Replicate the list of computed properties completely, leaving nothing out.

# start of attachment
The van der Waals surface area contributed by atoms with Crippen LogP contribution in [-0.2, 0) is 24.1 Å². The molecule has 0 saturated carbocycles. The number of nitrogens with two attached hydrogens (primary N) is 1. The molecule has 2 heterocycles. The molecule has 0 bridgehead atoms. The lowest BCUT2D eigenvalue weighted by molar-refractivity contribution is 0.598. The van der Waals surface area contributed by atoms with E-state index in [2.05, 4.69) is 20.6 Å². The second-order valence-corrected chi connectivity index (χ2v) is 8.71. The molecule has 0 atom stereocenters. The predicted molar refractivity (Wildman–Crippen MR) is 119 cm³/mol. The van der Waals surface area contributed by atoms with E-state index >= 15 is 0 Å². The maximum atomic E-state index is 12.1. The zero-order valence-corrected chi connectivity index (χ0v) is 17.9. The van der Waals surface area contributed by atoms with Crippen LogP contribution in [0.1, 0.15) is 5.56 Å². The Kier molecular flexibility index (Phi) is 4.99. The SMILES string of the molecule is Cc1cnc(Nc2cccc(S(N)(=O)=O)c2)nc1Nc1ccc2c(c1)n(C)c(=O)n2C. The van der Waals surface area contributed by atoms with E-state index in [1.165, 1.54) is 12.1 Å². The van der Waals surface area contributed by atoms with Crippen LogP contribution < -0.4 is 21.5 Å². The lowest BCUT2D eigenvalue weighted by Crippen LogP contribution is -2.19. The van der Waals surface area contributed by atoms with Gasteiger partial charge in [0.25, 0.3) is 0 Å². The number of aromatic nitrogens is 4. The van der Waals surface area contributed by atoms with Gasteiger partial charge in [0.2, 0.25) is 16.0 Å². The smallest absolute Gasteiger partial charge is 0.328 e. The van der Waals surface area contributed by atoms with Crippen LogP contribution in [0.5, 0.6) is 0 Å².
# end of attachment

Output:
The van der Waals surface area contributed by atoms with Crippen LogP contribution in [-0.2, 0) is 24.1 Å². The molecule has 0 saturated carbocycles. The number of nitrogens with two attached hydrogens (primary N) is 1. The molecule has 2 heterocycles. The molecule has 0 bridgehead atoms. The lowest BCUT2D eigenvalue weighted by molar-refractivity contribution is 0.598. The van der Waals surface area contributed by atoms with E-state index in [2.05, 4.69) is 20.6 Å². The second-order valence-corrected chi connectivity index (χ2v) is 8.71. The molecule has 0 atom stereocenters. The predicted molar refractivity (Wildman–Crippen MR) is 119 cm³/mol. The van der Waals surface area contributed by atoms with E-state index >= 15 is 0 Å². The maximum atomic E-state index is 12.1. The zero-order valence-corrected chi connectivity index (χ0v) is 17.9. The van der Waals surface area contributed by atoms with Crippen LogP contribution in [0.1, 0.15) is 5.56 Å². The Kier molecular flexibility index (Phi) is 4.99. The SMILES string of the molecule is Cc1cnc(Nc2cccc(S(N)(=O)=O)c2)nc1Nc1ccc2c(c1)n(C)c(=O)n2C. The van der Waals surface area contributed by atoms with E-state index in [1.165, 1.54) is 12.1 Å². The van der Waals surface area contributed by atoms with Crippen LogP contribution < -0.4 is 21.5 Å². The lowest BCUT2D eigenvalue weighted by Crippen LogP contribution is -2.19. The van der Waals surface area contributed by atoms with Gasteiger partial charge in [0.25, 0.3) is 0 Å². The number of aromatic nitrogens is 4. The van der Waals surface area contributed by atoms with Gasteiger partial charge in [0.2, 0.25) is 16.0 Å². The smallest absolute Gasteiger partial charge is 0.328 e. The van der Waals surface area contributed by atoms with Crippen LogP contribution in [0.5, 0.6) is 0 Å².